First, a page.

Yeah, he's doing something a little different, but he sounds okay to me.
-Leonard Pitts, Jr.
November 1989 - Musician Magazine

"The Critic's Choice"

Billboard's Editors and Writers Pick their Top Ten Records, Videos and Concerts of 1992.

1. 10,000 Maniacs, "Our Time In Eden" (Elektra). Added musicians (even the JB Horns!) only accented the great Natalie Merchant's conscientiously haunting/captivating confessionals.
2. Graham Parker, "Burning Questions" (Capitol). Still the most incisive and consistently rewarding singer/songwriter to emerge from the punk/new wave.
3. Lindsey Buckingham, "Out Of The Cradle" (Reprise). As if "Clinton's Song" wasn't enough, this endlessly intriguing set begged repeated listenings and easily explained the long time it took comin'.
4. k.d. lang, "Ingenue" (Sire/WB). Maybe I'm only now getting it, but this seems the most focused, perfectly produced and genuinely felt record she's made, always having had the vocal goods.
5. Tony Bennett, "Perfectly Frank" (Columbia). Bennett singing Sinatra seems inevitable, but Frankly, it's perfectly Tony.
6. Sonny Landreth, "Outward Bound" (Praxis/Zoo). They should put a sign up: "Entering Breux Bridge: Home of Sonny Landreth."
7. Grayson Hugh, "Road To Freedom" (MCA). Gutsy, melodic heartlands-style soul-rock that really fills a hole.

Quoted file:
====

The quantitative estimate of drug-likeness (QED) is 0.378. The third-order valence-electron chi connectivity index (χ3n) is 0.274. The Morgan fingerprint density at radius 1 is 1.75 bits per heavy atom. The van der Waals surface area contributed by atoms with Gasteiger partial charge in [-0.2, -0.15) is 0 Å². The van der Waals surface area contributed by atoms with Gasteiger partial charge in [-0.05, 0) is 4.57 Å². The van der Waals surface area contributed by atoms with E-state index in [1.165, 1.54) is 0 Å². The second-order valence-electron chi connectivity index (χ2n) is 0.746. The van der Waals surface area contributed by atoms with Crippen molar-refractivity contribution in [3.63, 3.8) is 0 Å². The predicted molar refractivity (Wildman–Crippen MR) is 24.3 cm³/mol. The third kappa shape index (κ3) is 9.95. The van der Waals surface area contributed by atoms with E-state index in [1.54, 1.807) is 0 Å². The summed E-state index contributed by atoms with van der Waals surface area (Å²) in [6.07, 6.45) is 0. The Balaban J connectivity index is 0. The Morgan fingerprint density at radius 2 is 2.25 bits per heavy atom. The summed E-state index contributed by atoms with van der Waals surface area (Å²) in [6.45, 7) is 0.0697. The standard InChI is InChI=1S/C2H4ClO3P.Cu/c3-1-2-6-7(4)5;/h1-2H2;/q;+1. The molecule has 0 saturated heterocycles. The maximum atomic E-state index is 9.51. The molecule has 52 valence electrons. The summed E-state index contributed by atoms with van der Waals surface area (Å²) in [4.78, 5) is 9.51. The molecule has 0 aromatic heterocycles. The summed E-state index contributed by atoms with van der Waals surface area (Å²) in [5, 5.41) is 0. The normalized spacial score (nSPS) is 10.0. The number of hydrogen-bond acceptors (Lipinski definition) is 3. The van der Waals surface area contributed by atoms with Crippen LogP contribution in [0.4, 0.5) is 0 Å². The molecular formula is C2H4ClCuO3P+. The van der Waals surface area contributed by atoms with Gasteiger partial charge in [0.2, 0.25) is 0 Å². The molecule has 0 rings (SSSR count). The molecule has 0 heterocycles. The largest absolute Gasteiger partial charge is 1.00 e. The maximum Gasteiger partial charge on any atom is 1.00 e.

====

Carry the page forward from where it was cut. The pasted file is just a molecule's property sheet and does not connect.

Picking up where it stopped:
8. Alan Jackson, "A Lot About Livin' (And A Little 'Bout Love)" (Arista). Jackson's songwriting remains as clever as his third album title, while its production-and his singing- rank him at the top of today's pure country artists.
9. "Body Count" (Sire/WE). Ferocious, foul, and funny -and even beat out Madonna for Controversy of the Year.
III Jonathan Richman at the Lone Star; Loudon Wainwright III at the Bottom Line. Both did keen Dylan impressions, and between the
two of them, covered all aspects of life in the '90s, good, bad, and hilarious.
-Jim Bessman
December 26, 1992 - Billboard Magazine


Grayson Hugh: Road To Freedom (MCA)

Here's a CD I'm having a hard time keeping out of my player. The long-delayed follow-up to "Blind To Reason", Hugh's killer 1988 blue-eyed soul release, "Road To Freedom" is well worth the wait. Led by Hugh on a Hammond B3 organ, "Hideaway" sets a swirling tone for the project. His soulful vocals, from the reflective "Soul Cat Girl" to an anti-war masterpiece titled "For The Innocent", are heartfelt, to say the least. The grand finale is a gospel assault on Bob Dylan's "I'll Remember You" that could raise the dead. Any year with a Grayson Hugh release in it can't be all bad.